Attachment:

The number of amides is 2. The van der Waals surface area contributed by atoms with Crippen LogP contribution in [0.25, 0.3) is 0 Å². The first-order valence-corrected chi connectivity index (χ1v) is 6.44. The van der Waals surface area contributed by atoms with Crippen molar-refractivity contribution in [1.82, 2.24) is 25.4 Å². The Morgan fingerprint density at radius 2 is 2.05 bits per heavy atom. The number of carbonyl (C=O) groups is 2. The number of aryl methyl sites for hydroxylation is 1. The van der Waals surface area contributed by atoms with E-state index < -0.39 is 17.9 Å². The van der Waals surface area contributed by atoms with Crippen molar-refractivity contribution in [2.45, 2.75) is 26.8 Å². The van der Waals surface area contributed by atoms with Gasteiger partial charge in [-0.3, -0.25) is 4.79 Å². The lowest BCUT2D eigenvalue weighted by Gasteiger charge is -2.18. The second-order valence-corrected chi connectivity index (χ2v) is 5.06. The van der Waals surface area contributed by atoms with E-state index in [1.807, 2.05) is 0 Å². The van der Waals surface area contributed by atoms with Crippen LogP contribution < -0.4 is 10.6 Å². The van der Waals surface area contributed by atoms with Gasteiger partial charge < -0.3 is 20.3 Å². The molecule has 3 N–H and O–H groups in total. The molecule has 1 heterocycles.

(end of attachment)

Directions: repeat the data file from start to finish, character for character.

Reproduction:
The number of amides is 2. The van der Waals surface area contributed by atoms with Crippen LogP contribution in [0.25, 0.3) is 0 Å². The first-order valence-corrected chi connectivity index (χ1v) is 6.44. The van der Waals surface area contributed by atoms with Crippen molar-refractivity contribution in [1.82, 2.24) is 25.4 Å². The Morgan fingerprint density at radius 2 is 2.05 bits per heavy atom. The number of carbonyl (C=O) groups is 2. The number of aryl methyl sites for hydroxylation is 1. The van der Waals surface area contributed by atoms with E-state index < -0.39 is 17.9 Å². The van der Waals surface area contributed by atoms with Crippen molar-refractivity contribution in [2.45, 2.75) is 26.8 Å². The van der Waals surface area contributed by atoms with Gasteiger partial charge in [-0.3, -0.25) is 4.79 Å². The lowest BCUT2D eigenvalue weighted by Gasteiger charge is -2.18. The second-order valence-corrected chi connectivity index (χ2v) is 5.06. The van der Waals surface area contributed by atoms with E-state index in [1.807, 2.05) is 0 Å². The van der Waals surface area contributed by atoms with Crippen LogP contribution < -0.4 is 10.6 Å². The van der Waals surface area contributed by atoms with Gasteiger partial charge < -0.3 is 20.3 Å². The molecule has 3 N–H and O–H groups in total. The molecule has 1 heterocycles.